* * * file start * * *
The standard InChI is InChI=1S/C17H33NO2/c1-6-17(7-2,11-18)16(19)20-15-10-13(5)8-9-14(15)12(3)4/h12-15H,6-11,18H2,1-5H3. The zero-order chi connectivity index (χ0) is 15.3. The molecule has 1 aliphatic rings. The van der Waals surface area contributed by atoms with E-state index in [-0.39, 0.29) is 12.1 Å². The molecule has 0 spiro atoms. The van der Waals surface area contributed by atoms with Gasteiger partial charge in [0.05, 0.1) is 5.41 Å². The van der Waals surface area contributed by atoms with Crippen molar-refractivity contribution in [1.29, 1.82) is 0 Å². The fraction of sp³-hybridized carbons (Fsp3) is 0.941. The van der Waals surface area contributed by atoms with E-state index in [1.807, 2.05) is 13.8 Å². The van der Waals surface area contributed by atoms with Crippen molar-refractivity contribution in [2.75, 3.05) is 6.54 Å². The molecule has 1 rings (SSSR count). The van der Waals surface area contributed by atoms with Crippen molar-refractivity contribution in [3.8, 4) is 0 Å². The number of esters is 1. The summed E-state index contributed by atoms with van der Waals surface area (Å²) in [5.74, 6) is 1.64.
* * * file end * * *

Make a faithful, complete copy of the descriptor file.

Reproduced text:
The standard InChI is InChI=1S/C17H33NO2/c1-6-17(7-2,11-18)16(19)20-15-10-13(5)8-9-14(15)12(3)4/h12-15H,6-11,18H2,1-5H3. The zero-order chi connectivity index (χ0) is 15.3. The molecule has 1 aliphatic rings. The van der Waals surface area contributed by atoms with E-state index in [-0.39, 0.29) is 12.1 Å². The molecule has 0 spiro atoms. The van der Waals surface area contributed by atoms with Gasteiger partial charge in [0.05, 0.1) is 5.41 Å². The van der Waals surface area contributed by atoms with Crippen molar-refractivity contribution in [1.29, 1.82) is 0 Å². The fraction of sp³-hybridized carbons (Fsp3) is 0.941. The van der Waals surface area contributed by atoms with E-state index in [1.807, 2.05) is 13.8 Å². The van der Waals surface area contributed by atoms with Crippen molar-refractivity contribution in [2.75, 3.05) is 6.54 Å². The molecule has 1 rings (SSSR count). The van der Waals surface area contributed by atoms with Crippen molar-refractivity contribution in [3.8, 4) is 0 Å². The number of esters is 1. The summed E-state index contributed by atoms with van der Waals surface area (Å²) in [5.74, 6) is 1.64.